Sports department for the student run radio station 90.3 WRST at UW-Oshkosh
The NFL is not the only major sports league that is trying to cut down on concussions. The NHL has really been making strides towards getting rid of a growing trend of concussion related injuries and have been handing out hefty penalties to those who deliver blows to the head.
The NHL updated it’s concussion protocol on March 16, 2011. When there is a player suspected of having a concussion, they are removed from the game and sent to a quiet so they can be examined by the on-site team physician. In the past when a player was thought to have suffered a concussion, he would be evaluated by the team doctor in the bench area and then taken to a quiet place if the player failed the concussion test.
This change came after star Pittsburgh Penguin Sidney Crosby suffered a concussion from a hit to the head by Victor Hedman. Crosby suffered the blow on January 5 of 2011 and he didn’t play his next NHL game until the following season on November 21. Crosby’s symptoms would return in December and wouldn’t return until March 15 of 2012 and has been relatively problem free ever sicne.
The NHL did not want a star player to go through what Crosby endured and have started making players pay massive prices for hits to the head. The NHL for most hits to the head have been giving a five game suspension to first time offenders, 10-games to second time offenders, and then up to 25-games for those that continue their violent ways. These suspentions do vary based on the severity and brutality of the hit, but these guidelines have been the norm the past couple of season in professional hockey.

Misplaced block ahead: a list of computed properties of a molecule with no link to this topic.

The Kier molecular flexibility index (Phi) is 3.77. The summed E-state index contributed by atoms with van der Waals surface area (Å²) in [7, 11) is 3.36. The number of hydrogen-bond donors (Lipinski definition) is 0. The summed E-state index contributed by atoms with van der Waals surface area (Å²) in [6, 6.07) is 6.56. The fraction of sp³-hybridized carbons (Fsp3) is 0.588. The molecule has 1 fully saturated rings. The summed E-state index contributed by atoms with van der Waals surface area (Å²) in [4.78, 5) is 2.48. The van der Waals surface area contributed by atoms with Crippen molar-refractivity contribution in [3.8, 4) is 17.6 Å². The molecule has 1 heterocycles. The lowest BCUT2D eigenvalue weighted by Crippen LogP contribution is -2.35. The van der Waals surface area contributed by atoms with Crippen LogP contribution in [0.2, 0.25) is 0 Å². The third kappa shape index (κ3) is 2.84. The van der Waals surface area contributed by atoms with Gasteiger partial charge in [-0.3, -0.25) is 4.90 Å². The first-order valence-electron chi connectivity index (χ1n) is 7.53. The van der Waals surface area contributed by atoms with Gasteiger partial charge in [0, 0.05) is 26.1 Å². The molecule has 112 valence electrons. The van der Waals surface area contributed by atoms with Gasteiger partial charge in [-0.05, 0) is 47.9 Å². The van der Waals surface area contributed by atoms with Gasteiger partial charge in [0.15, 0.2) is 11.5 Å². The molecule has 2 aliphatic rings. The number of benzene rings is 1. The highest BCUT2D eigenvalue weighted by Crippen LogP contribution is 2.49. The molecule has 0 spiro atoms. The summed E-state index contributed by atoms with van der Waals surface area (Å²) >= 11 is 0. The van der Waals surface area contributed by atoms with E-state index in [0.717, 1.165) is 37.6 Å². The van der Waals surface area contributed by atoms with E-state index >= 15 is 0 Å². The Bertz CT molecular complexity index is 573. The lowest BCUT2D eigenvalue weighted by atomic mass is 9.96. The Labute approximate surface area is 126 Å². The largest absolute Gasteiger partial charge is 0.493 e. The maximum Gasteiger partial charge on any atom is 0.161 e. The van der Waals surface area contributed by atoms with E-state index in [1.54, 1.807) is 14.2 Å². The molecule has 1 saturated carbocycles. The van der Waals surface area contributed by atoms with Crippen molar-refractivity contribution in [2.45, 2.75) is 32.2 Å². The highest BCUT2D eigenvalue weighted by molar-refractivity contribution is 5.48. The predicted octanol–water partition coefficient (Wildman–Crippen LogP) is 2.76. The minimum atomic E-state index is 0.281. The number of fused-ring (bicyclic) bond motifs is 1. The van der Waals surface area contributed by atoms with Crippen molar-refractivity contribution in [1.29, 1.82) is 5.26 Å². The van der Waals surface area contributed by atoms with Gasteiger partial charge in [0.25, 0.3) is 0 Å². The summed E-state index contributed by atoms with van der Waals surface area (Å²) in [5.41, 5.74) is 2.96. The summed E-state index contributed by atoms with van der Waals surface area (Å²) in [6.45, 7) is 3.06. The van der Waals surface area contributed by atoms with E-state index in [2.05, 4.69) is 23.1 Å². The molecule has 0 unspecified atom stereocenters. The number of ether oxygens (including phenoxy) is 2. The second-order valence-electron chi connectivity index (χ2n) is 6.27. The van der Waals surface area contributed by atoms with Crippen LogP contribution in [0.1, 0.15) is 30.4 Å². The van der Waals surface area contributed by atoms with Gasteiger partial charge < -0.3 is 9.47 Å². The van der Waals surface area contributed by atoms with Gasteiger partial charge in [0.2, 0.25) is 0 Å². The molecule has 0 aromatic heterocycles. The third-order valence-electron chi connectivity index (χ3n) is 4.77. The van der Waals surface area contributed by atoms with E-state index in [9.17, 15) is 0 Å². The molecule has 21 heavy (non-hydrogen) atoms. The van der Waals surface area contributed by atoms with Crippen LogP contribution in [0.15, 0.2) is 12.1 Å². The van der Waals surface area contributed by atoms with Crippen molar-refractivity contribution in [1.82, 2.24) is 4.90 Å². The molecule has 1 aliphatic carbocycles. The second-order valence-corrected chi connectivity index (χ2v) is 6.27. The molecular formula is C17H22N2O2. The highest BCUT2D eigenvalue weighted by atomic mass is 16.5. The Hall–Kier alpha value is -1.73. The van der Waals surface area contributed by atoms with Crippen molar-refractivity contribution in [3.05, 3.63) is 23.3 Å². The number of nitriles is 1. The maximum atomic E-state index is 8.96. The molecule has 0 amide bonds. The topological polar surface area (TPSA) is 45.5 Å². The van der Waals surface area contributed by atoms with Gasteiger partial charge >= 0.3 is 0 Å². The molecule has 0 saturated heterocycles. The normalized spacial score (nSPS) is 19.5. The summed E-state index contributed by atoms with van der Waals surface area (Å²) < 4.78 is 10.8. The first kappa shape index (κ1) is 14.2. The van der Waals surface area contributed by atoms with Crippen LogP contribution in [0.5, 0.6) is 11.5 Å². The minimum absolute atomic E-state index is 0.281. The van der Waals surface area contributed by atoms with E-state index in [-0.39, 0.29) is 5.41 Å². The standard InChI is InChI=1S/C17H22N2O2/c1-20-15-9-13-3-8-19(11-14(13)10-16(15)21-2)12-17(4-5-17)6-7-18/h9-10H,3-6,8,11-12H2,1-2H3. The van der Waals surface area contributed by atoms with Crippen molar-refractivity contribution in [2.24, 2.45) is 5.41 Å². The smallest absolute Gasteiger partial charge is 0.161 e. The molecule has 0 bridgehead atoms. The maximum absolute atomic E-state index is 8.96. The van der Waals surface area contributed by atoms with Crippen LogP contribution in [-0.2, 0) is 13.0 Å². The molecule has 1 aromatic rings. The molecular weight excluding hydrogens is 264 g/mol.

Just recently Patrick Kaleta was suspended by former NHL Left Winger current chief player disciplinarian of the NHL Brendan Shannahan. Kaleta received a 10-game suspension for his hit to the temple of Columbus Blue Jackets defensemen Jack Johnson on October 10th. He was a second time offender and was wacked with a five game ban on New York Rangers center Brad Richards last season, costing him $72,000.
What’s interesting is the fact that Kaleta could have further appealed this suspention thanks to the new collective bargaining, but decided not to. The suspension will cause him to lose $152,439 which shows that players are accepting responsibility for their actions and making a conscious effort to make the game safer.
While Sidney Crosby’s injury may have deflated the NHL in the short term, the long term effects may pay dividends for the league. Both players and executives are looking out for the safety of the brave warriors that compete on the ice and that will keep both the stars and benchwarmers of the game in better healthy. Hockey’s popularity has been growing recently and it’s concussion crackdown is both rational for business and player healthy.
Wide World of Sports:
Representatives of the Oneida Indian Nation and Washington Redskins owner Daniel Snyder had a 90-minute meeting to discuss the Redskins masot. The Onieda representatives called the use of the team name as a promotion of “a dictionary-defined racial slur.” Many different news agencies and talk shows have turn the Washington organization to shreds the past few years for use of the Redskins name. Snyder told the press before the season that the Redskins would “NEVER change their name,” he even wanted the word never in all caps. An interesting note by Michael A. Freidman is that the name Redskins has been changed by 28 different high schools in the past 25 years. How long the name Redskins will be associate with the Washington football franchise is very much coming under attack right now.